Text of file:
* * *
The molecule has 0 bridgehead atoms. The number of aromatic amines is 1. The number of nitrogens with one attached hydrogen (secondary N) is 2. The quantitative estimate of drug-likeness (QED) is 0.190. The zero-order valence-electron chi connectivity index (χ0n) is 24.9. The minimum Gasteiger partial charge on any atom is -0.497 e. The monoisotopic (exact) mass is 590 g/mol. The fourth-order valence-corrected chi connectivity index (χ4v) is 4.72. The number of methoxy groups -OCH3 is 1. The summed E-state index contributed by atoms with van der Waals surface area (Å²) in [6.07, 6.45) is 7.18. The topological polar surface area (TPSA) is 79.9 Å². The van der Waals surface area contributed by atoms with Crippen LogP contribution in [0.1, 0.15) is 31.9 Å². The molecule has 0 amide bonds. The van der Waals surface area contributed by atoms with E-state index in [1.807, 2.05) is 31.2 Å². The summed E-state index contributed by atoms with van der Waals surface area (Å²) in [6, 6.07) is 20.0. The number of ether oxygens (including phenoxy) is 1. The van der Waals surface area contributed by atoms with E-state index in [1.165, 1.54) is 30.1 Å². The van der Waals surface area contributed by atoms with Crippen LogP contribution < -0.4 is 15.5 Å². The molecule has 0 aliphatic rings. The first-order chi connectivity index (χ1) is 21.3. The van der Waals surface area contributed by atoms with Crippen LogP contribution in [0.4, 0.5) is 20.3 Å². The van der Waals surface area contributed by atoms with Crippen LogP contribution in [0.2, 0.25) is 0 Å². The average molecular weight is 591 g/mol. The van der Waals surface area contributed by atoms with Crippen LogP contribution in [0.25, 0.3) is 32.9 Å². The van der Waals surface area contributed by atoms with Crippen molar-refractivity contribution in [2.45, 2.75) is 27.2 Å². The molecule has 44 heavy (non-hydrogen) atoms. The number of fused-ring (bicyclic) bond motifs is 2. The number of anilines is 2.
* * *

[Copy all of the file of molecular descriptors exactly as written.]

The molecule has 0 bridgehead atoms. The number of aromatic amines is 1. The number of nitrogens with one attached hydrogen (secondary N) is 2. The quantitative estimate of drug-likeness (QED) is 0.190. The zero-order valence-electron chi connectivity index (χ0n) is 24.9. The minimum Gasteiger partial charge on any atom is -0.497 e. The monoisotopic (exact) mass is 590 g/mol. The fourth-order valence-corrected chi connectivity index (χ4v) is 4.72. The number of methoxy groups -OCH3 is 1. The summed E-state index contributed by atoms with van der Waals surface area (Å²) in [6.07, 6.45) is 7.18. The topological polar surface area (TPSA) is 79.9 Å². The van der Waals surface area contributed by atoms with Crippen LogP contribution in [0.1, 0.15) is 31.9 Å². The molecule has 0 amide bonds. The van der Waals surface area contributed by atoms with E-state index in [1.807, 2.05) is 31.2 Å². The summed E-state index contributed by atoms with van der Waals surface area (Å²) in [6, 6.07) is 20.0. The number of ether oxygens (including phenoxy) is 1. The van der Waals surface area contributed by atoms with E-state index in [1.165, 1.54) is 30.1 Å². The van der Waals surface area contributed by atoms with Crippen LogP contribution < -0.4 is 15.5 Å². The molecule has 0 aliphatic rings. The first-order chi connectivity index (χ1) is 21.3. The van der Waals surface area contributed by atoms with Crippen LogP contribution in [0.4, 0.5) is 20.3 Å². The van der Waals surface area contributed by atoms with Crippen LogP contribution in [0.2, 0.25) is 0 Å². The average molecular weight is 591 g/mol. The van der Waals surface area contributed by atoms with Crippen LogP contribution in [0.25, 0.3) is 32.9 Å². The van der Waals surface area contributed by atoms with Crippen molar-refractivity contribution in [2.45, 2.75) is 27.2 Å². The molecule has 44 heavy (non-hydrogen) atoms. The number of fused-ring (bicyclic) bond motifs is 2. The number of anilines is 2.